Myanmar youth activist and television host Thinzar Shun Lei Yi would once have called herself one of Aung San Suu Kyi's greatest fans. Now, she is one of her most vocal critics. The 27-year-old belongs to a small but high-profile group of liberal activists, many former die-hard Suu Kyi supporters, who are growing increasingly disillusioned with the administration they voted into power with sky-high hopes three years ago. "I lost my idol, I'm confused, frustrated and lost," said Thinzar Shun Lei Yi, who hosts an 'Under 30' talk show on a popular local website. "Most of the activists and youths are now thinking: 'What is next', 'What will happen?', 'What can we do?' At this stage, Daw Aung San Suu Kyi is going her own way and nobody can intervene, and she won't listen to civil society organizations," she said, using the honorific for women in Myanmar. While Suu Kyi continues to inspire devotion among many ordinary Burmese, the emergence of a dissenting youth movement â€“ driven by anger over her handling of ethnic minorities, including the Muslim Rohingya, as well as curbs on the media and civil society â€“ presents a new challenge for her administration. At stake is the future of Myanmar's transition towards democracy after years of military rule. With a general election looming in 2020, the country's first civilian government in decades is confronted by growing divisions among activists who once coalesced around her National League for Democracy party. NLD spokesman Myo Nyunt said the party was trying to win over young people, increasing the budget for education and supporting vocational training programs. "The youth and the people expected a lot from our government," he said. "We couldn't live up to their expectations, we admit. But we are doing our best." Suu Kyi took power in 2016 after a landslide election win, vowing to continue democratic reforms and end the country's long-running civil wars. Since then, the administration has come under pressure over its response to a military crackdown against the Rohingya minority that the United Nations has described as "ethnic cleansing" with "genocidal intent", as well as faltering peace talks with ethnic armed groups and a stagnating economy. Free speech Activists say the civilian government has also become increasingly authoritarian, failing to use its overwhelming parliamentary majority to scrap colonial-era laws used to stifle dissent, while tightening restrictions on civil society. In recent months, they have staged several protests, including an anti-war march in the commercial capital of Yangon in May that ended in scuffles. A total of 17 people were charged with unlawful protest, including Thinzar Shun Lei Yi. Their trial is ongoing. "Sensitive issues are banned, and protesters arrested and beaten," she said. "The National League of Democracy, the party using the name of democracy, must respect democracy and human rights.” According to free speech organization Athan, which means 'Voice' in Burmese, 44 journalists and 142 activists have faced trial since the Suu Kyi government took power. They include Reuters reporters Wa Lone, 32, and Kyaw Soe Oo, 28, who were sentenced to seven years in prison in September after being convicted of breaking the colonial era Official Secrets Act. The journalists are appealing their conviction to the country's High Court, citing evidence of a police set-up and lack of proof of a crime. Suu Kyi said in September their jailing had nothing to do with freedom of expression. The government says Myanmar's courts are independent. Athan's founder, poet and activist Maung Saung Kha, was among the protesters charged alongside Thinzar Shun Lei Yi in May. Four months later, in September, they both helped organize another demonstration, this time for free speech. Facing the crowd, Maung Saung Kha who is still an NLD member donned the orange shirt traditionally worn by his party's lawmakers and draped a green jacket resembling military garb over it. Armed with a copy of the state-run daily newspaper The Mirror, he began beating journalists gathered nearby. "The government has failed to use its power to protect people's rights," he told Reuters. Myo Nyunt, the party spokesman, said the government was cooperating with non-governmental organizations, but their activities needed to be examined case-by-case. "If it is not related to security or not a divisive issue among ethnics, we accept them," he said. "We are going forward to democracy so we acknowledge the role of NGOs, but we have concerns that NGOs are being influenced by sponsors instead of being independent." "Acknowledge Rohingya" While she has no control over the military, Suu Kyi has faced international criticism for failing to defend the Rohingya, more than 730,000 of whom fled a sweeping army crackdown in western Rakhine state in 2017, according to U.N. agencies. The operation was launched in response to insurgent Rohingya attacks on security forces. Myanmar denies almost all the allegations of atrocities made by refugees, saying the army was carrying out a legitimate campaign against terrorists. While many among Myanmar's Buddhist majority revile the Rohingya, the young activists offer a rare sympathetic voice. "We acknowledge Rohingya. We totally denounce the fact that they are referred to as 'Bengali'," said Maung Saung Kha, referring to a term commonly used in Myanmar to imply the Rohingya are interlopers from Bangladesh, despite a long history in the country. "We haven't seen any acknowledgement or punishment for the things that happened," he said. "The refugees will not come backas long as these people think of them as less than humans, and that it is not a crime to kill them." Khin Sandar, another young activist facing unlawful protest charges, spent months campaigning for the NLD ahead of the 2015 election but lost faith in Suu Kyi over her handling of the Rakhine crisis. Her family was affected in a wave of communal violence in 2012, when not only Rohingya but members of the Kaman Muslim minority, who also face discrimination but unlike the Rohingya are considered Myanmar citizens, were driven from their homes. They live in crowded internal displacement camps outside the Rakhine state capital Sittwe and are subjected to severe restrictions on movement. In a speech after last year's violence, Suu Kyi said all residents of Rakhine "have access to education and healthcare services without discrimination." "My own nephew and nieces are still living in the Sittwe camps and they don't have those rights," said Khin Sandar. "I was shocked. How can she say that in her speech?" Afterwards, she said, she quit her job as researcher for an NLD lawmaker. While the youth activists represent only a small segment of Myanmar society they are increasingly influential in the grassroots activism scene, while their protests and public comments have attracted significant attention from media and from their vast social media followings. Mostly in their 20s and 30s, they highlight the gulf between Myanmar's young population the median age is 27 and its aging leadership, comprised of mostly men in their 60s and 70s. "Myanmar is a very conservative country, these young people especially from Yangon are now challenging that," said Myat Thu, a political analyst from the Yangon School of Political Science. "In order to have a revolution of ideas, not many people need to know. They will spread it gradually."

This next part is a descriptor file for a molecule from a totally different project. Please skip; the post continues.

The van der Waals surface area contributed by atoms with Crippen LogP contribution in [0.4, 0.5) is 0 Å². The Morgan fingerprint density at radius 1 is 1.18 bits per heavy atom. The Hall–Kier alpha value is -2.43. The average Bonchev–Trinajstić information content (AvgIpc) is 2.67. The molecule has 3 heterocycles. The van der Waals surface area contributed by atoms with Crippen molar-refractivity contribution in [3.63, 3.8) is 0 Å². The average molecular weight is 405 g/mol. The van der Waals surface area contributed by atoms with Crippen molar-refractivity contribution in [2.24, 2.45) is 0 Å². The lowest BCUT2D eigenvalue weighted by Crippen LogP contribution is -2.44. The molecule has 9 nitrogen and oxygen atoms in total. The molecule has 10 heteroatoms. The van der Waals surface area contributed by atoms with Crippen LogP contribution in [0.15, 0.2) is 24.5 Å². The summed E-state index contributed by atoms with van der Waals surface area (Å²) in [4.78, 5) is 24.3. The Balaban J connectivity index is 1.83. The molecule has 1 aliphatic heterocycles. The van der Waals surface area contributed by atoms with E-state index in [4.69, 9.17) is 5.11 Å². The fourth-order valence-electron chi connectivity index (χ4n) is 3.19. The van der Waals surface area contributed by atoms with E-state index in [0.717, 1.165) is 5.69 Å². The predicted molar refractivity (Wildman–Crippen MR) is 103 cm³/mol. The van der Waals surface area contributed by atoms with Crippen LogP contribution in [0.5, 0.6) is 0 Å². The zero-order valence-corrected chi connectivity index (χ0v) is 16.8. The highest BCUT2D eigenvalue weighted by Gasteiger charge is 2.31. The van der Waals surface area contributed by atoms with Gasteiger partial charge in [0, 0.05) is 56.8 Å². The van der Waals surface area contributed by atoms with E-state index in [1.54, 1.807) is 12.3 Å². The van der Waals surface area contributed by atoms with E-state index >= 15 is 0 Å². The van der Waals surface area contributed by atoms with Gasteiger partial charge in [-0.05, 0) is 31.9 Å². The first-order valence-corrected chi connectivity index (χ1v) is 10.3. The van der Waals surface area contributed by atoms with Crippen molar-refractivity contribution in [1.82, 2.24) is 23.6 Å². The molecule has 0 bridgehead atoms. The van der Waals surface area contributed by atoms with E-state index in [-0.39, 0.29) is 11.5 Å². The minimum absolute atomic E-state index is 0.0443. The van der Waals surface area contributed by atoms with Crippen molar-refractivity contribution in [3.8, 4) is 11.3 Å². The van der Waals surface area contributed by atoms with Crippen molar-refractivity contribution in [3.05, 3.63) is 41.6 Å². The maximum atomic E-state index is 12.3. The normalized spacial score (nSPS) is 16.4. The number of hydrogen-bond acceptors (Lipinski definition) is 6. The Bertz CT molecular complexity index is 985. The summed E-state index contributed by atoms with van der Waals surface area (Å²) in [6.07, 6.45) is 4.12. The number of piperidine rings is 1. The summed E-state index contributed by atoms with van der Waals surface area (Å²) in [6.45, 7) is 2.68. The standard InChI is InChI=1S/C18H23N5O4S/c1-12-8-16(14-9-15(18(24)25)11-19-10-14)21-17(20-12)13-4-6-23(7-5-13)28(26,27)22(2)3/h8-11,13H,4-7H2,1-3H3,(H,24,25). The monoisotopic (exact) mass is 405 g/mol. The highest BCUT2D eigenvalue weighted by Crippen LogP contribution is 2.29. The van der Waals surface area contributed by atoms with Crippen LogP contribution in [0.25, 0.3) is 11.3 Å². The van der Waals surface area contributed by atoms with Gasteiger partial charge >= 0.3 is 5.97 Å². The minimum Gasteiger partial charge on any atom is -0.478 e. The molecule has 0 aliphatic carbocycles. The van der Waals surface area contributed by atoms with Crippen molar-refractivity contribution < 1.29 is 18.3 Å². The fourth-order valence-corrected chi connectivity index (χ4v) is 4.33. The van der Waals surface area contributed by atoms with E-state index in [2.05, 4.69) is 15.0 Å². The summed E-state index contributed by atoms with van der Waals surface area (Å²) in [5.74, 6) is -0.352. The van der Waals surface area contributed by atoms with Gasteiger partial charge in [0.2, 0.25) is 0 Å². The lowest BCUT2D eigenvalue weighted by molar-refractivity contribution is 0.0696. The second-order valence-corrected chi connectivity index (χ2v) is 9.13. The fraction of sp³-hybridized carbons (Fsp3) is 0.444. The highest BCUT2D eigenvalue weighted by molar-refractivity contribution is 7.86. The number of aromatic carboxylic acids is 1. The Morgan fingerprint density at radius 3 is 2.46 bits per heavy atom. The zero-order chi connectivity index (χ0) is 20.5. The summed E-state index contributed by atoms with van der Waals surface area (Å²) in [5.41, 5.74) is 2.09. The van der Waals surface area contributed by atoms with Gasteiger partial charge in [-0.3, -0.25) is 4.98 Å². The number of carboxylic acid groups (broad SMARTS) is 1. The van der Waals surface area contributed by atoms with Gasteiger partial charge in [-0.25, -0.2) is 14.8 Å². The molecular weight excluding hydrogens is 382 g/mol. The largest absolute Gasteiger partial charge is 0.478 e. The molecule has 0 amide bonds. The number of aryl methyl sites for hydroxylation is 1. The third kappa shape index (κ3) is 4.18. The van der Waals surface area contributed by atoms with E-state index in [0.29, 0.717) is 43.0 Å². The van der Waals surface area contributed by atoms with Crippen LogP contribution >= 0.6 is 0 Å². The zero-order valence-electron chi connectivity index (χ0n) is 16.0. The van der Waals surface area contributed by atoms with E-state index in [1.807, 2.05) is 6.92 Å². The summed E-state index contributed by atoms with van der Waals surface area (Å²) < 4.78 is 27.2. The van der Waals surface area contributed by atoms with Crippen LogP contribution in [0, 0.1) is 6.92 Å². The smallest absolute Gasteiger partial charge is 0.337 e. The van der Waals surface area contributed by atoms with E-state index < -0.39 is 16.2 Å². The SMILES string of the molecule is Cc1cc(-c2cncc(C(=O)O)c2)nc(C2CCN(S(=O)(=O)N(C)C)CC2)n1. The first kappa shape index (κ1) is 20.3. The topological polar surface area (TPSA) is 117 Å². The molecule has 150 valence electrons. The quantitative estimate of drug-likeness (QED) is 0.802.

Radar data from satellites, converted into images, shows Indonesia’s Anak Krakatoa island volcano is dramatically smaller following a weekend eruption that triggered a deadly tsunami. Satellite photos aren’t available because of cloud cover, but radar images from a Japan Aerospace Exploration Agency satellite taken before and after the eruption show the volcano’s southwestern flank has disappeared. Dave Petley, head of research and innovation at Sheffield University who analyzed similar images from a European Space Agency satellite, said they support the theory that a landslide, most of it undersea, caused the tsunami that killed at least 430 people Saturday evening. “The challenge now is to interpret what might be happening on the volcano, and what might happen next,” he wrote in a blog. Indonesian authorities are warning people to stay at least a kilometer away (less than a mile) from the Sunda Strait coastline because of the risk of another tsunami. JASA’s post-eruption image shows concentric waves radiating from the island, which experts say is caused by ongoing eruptions. Child of Krakatoa Anak Krakatoa, which means child of Krakatoa, is the offspring of the infamous Krakatoa volcano that affected global climate with a massive eruption in 1883. Anak Krakatoa first rose above sea level in 1929, according to Indonesia’s volcanology agency, and has been increasing its land mass since then. Alert raised Meanwhile the continuing eruptions prompted Indonesia to raise the alert level Thursday to the second highest and ordered all flights to steer clear. The national geological agency, in raising the alert level, set a 5-km exclusion zone around the island. Authorities have warned that the crater of Anak Krakatoa remains fragile, raising fears of another collapse and tsunami, There are also fears of a bigger eruption. The volcano has been rumbling on and off since July but has been particularly active since Sunday, spewing lava and rocks, and sending huge clouds of ash up to 3,000 meters into heavily overcast skies. Reuters news agency contributed to this report.